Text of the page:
12. LABEL – By labeling somebody in a negative manner you can create the impression that they are totally at fault. Psychological labels (i.e. “childish,” “neurotic,” “insecure” or “lazy”) are particularly effective in obscuring issues where you might be vulnerable.
13. MIND-READING – By deciding that you know the real reason why someone is acting in a certain way, you can avoid having to debate issues. For example, “You only said that to set me up,” or “You don’t really feel that way,” are particularly effective.
14. FORTUNE-TELLING – Predicting the future can save you the effort of really trying to resolve or solve the problem. For example, “This situation will never change,” or “It would be easy for me to change, but it wouldn’t make a difference around here,” are statements which can protect you from having to make any effort at all.
15. SARCASM – This is a great way of saying something without having to take responsibility for the communication. If you say “You really know what you are talking about…” just right, you can imply that they are stupid and deny that you said it at the same time.”
16. AVIOD RESPONSIBILITY – Although not very elegant as a tactic, saying “I don’t remember” can bring the discussion to an abrupt halt.
17. LEAVE – No problem is so big or important that it can’t be ignored. Walk out of the room or just refuse to talk. Sometimes just threatening to leave can accomplish the same purpose without the inconvenience of actually leaving.
18. REJECT COMPROMISE – Don’t back down. Why settle for compromise when with a little luck you can really devastate them. Stick with the “one winner” philosophy.
19. PERSONALIZE – Anybody can resolve a conflict if you stick to the issue. By shifting to personalities you should be able to be able to generate enough defensiveness to keep the conflict going forever.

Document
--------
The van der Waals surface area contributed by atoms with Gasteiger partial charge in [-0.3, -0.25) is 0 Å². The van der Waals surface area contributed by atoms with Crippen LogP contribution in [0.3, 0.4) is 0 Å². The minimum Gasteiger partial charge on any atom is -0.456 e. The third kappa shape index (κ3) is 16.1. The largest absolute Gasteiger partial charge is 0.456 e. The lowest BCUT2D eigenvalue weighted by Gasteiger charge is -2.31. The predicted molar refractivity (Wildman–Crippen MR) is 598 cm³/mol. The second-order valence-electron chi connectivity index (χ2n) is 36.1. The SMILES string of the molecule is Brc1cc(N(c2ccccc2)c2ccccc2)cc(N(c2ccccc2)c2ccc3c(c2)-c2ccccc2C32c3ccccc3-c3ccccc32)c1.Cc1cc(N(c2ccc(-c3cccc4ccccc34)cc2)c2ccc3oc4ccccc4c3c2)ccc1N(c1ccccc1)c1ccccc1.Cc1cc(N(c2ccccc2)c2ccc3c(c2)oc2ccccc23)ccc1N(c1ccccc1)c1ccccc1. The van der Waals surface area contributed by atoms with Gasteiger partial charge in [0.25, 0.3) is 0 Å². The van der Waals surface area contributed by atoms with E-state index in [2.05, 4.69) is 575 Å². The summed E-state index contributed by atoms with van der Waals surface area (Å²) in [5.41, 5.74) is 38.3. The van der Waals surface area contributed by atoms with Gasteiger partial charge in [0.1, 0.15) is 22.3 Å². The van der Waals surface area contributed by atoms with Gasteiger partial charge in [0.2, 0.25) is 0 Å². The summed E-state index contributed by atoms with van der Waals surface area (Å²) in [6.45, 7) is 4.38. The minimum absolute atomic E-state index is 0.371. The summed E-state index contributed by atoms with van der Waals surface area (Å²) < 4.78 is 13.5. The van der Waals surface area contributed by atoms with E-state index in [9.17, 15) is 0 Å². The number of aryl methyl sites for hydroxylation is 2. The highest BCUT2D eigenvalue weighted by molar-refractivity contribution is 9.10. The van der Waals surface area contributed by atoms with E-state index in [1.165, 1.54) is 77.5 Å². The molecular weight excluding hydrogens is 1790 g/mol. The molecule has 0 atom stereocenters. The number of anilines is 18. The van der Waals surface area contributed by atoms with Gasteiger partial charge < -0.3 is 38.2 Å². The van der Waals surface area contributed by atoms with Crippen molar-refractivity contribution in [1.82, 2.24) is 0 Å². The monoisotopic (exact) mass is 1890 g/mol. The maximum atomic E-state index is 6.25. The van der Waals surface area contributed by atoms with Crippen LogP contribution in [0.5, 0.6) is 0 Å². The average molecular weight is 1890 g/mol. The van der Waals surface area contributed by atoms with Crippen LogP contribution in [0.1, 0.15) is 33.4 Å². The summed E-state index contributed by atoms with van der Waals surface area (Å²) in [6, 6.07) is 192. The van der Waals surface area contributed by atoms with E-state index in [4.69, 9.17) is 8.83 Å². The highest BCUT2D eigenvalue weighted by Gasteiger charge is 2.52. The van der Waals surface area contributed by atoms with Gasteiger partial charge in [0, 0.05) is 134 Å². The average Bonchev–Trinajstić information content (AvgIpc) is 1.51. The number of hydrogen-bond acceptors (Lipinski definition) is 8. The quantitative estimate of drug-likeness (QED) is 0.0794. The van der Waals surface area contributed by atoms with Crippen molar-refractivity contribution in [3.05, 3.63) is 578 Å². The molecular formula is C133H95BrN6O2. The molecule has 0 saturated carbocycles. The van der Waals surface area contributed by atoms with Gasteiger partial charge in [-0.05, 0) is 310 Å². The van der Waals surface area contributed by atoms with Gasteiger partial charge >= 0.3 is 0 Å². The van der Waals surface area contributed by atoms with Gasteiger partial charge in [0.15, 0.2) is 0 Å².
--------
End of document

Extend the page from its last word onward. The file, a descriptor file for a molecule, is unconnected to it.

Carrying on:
20. PLAY THE MARTYR – If timed properly, this tactic can completely disorient the opposition. “You’re right, I am hopeless,” can stop them in their tracks. An example of a less subtle form is “How could you say that after all the hard work I’ve put in around here.” An extreme form is to threaten to quit if they don’t shape up.
21. GIVE ADVICE – By telling people how to act think, and feel you can maintain a position of superiority while insisting that you are only trying to be helpful.
22. GET EVEN – Don’t settle for a compromise or an apology. Hold grudges for as long as possible since you might need those complaints in future arguments.
23. USE TERMINAL LANGUAGE – For example, if you happen to be upset by the fact that the room wasn’t straightened, start with “You slob…” to suggest that it is their existence and not their behavior at question.
24. BE INCONSISTENT – Keep them off balance by changing your position. Try complaining that they never talk to you and then ignore them when they do.
25. OTHERS – This list should only be considered suggestive of the range of tactics to be drawn from. With practice and creativity, you should be able to come up with numerous innovations.